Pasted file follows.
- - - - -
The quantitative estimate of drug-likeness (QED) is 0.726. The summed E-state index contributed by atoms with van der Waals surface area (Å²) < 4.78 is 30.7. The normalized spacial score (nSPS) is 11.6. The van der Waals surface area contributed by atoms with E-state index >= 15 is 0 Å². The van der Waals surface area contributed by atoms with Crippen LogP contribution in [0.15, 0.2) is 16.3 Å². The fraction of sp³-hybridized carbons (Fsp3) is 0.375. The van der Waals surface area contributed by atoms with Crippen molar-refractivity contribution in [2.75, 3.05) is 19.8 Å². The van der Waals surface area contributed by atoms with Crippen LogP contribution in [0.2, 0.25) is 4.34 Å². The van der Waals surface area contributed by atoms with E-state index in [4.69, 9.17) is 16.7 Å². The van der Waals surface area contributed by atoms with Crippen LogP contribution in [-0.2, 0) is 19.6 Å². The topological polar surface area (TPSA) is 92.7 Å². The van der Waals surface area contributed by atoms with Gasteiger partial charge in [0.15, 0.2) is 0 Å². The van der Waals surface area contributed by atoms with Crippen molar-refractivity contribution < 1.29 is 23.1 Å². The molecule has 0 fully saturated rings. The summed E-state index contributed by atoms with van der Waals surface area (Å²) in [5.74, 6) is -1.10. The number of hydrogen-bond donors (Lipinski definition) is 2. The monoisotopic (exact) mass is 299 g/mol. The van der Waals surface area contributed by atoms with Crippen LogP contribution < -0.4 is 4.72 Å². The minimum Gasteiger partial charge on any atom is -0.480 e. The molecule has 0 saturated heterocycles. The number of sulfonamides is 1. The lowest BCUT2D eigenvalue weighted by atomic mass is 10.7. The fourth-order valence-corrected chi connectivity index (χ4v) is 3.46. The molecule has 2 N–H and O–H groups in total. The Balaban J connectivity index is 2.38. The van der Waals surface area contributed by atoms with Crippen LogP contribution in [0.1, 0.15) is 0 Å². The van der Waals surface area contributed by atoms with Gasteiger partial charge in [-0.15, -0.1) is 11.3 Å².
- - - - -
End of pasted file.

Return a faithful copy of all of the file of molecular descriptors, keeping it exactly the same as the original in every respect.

The quantitative estimate of drug-likeness (QED) is 0.726. The summed E-state index contributed by atoms with van der Waals surface area (Å²) < 4.78 is 30.7. The normalized spacial score (nSPS) is 11.6. The van der Waals surface area contributed by atoms with E-state index >= 15 is 0 Å². The van der Waals surface area contributed by atoms with Crippen LogP contribution in [0.15, 0.2) is 16.3 Å². The fraction of sp³-hybridized carbons (Fsp3) is 0.375. The van der Waals surface area contributed by atoms with Crippen molar-refractivity contribution in [2.75, 3.05) is 19.8 Å². The van der Waals surface area contributed by atoms with Crippen LogP contribution in [0.2, 0.25) is 4.34 Å². The van der Waals surface area contributed by atoms with E-state index in [4.69, 9.17) is 16.7 Å². The van der Waals surface area contributed by atoms with Crippen LogP contribution in [-0.2, 0) is 19.6 Å². The topological polar surface area (TPSA) is 92.7 Å². The van der Waals surface area contributed by atoms with Gasteiger partial charge in [0.15, 0.2) is 0 Å². The van der Waals surface area contributed by atoms with Crippen molar-refractivity contribution < 1.29 is 23.1 Å². The molecule has 0 fully saturated rings. The summed E-state index contributed by atoms with van der Waals surface area (Å²) in [5.74, 6) is -1.10. The number of hydrogen-bond donors (Lipinski definition) is 2. The monoisotopic (exact) mass is 299 g/mol. The van der Waals surface area contributed by atoms with Crippen LogP contribution < -0.4 is 4.72 Å². The minimum Gasteiger partial charge on any atom is -0.480 e. The molecule has 0 saturated heterocycles. The number of sulfonamides is 1. The lowest BCUT2D eigenvalue weighted by atomic mass is 10.7. The fourth-order valence-corrected chi connectivity index (χ4v) is 3.46. The molecule has 2 N–H and O–H groups in total. The Balaban J connectivity index is 2.38. The van der Waals surface area contributed by atoms with Crippen LogP contribution in [0.1, 0.15) is 0 Å². The van der Waals surface area contributed by atoms with Gasteiger partial charge in [-0.15, -0.1) is 11.3 Å².